Can Healthy Habits Be Fun? Incorporating “Gamification” Into Care Management

June 19, 2020 HMS

Many health plans are grappling with how to implement care management programs in ways that will deliver positive health outcomes for members and also generate long-term cost savings. The fact of the matter is that the best outcomes occur when members are actively engaged in their own health.

To manage various chronic health conditions, adhering to a recommended daily practice is often recommended. For example, individuals may need to take medications once a day or even more frequently. Alternatively, some health issues are improved by daily exercise or by abstaining from certain behaviors.

Gamification – that is, the incorporation of game-design elements and principles into non-game contexts – is one avenue that organizations are exploring to stimulate and maintain member interest in these types of healthy behaviors. Including a daily lottery incentive in care plans, for instance, may be an effective way to promote healthy behaviors among members.

One type of daily lottery requires members to select a personal number between 0 and 99. Each day, a number between 0 and 99 is selected via a lottery. If the winning number matches the member’s personal number and they have participated in a desirable health behavior on the day before, they receive a payment.

This example and others have found that gamification can boost adherence to healthy activities on a daily basis. However, not all gamification approaches are equal. Those that incorporate behavioral economics principles tend to have better results. When creating care management programs that include gamification, health plans may want to consider concepts such as:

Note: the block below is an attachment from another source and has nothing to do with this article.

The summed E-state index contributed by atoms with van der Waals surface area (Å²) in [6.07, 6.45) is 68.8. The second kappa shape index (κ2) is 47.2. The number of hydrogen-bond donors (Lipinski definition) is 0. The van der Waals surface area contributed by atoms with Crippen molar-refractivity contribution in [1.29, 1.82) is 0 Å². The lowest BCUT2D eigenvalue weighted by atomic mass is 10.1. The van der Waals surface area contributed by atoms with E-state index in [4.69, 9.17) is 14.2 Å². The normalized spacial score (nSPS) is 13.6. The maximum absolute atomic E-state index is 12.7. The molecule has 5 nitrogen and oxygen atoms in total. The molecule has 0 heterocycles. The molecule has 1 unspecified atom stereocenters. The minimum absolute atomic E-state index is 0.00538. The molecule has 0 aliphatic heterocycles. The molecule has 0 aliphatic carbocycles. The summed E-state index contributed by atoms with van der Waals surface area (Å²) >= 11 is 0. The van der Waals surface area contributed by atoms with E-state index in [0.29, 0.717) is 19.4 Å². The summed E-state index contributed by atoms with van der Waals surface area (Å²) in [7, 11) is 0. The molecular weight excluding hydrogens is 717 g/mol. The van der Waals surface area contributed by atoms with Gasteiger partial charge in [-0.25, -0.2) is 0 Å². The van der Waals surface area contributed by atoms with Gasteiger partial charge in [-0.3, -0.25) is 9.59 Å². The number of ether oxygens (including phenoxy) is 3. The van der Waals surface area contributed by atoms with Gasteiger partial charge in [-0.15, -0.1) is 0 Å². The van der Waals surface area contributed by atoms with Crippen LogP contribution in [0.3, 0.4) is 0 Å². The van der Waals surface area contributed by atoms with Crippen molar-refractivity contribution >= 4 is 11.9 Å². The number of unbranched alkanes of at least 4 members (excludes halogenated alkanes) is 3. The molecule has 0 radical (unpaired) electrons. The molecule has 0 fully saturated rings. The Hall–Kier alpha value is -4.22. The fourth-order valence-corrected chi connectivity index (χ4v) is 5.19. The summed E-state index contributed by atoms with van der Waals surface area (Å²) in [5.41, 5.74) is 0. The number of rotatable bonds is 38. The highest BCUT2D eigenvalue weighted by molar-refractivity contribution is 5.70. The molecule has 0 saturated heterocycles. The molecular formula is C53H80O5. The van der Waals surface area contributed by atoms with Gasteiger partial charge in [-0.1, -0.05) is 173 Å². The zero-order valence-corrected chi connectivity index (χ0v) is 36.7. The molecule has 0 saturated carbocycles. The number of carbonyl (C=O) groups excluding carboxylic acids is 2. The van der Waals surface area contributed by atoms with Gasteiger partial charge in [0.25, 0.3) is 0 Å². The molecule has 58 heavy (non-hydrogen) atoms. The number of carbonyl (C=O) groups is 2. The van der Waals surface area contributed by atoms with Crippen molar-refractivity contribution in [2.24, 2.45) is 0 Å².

• Misinterpretation of small probabilities. Many people are willing to participate in games and programs with low expected values of winning. This explains the popularity of state lotteries.
  • Loss aversion. The loss of a certain amount is often more troubling to people than the gain of an equivalent amount. For example, people are more upset by losing $5 than by winning $5.
  • Regret aversion. Some people fear making decisions that they believe may be wrong in hindsight.

The daily lottery incentive program described above leverages each of these ideas to motivate individuals to engage in desirable behavior. Innovative care management programs leverage gamification and behavioral economics to engage patients, as well as technology-based solutions to expand the reach of care management programs.

If your organization is interested in learning more about gamification in the realm of healthcare, you may want to explore the work done by the “Nudge Unit” at the Penn Medicine Center for Health Care Innovation. To learn more about how health plans are implementing technology-based care management programs like HMS’ Essette, contact us today.

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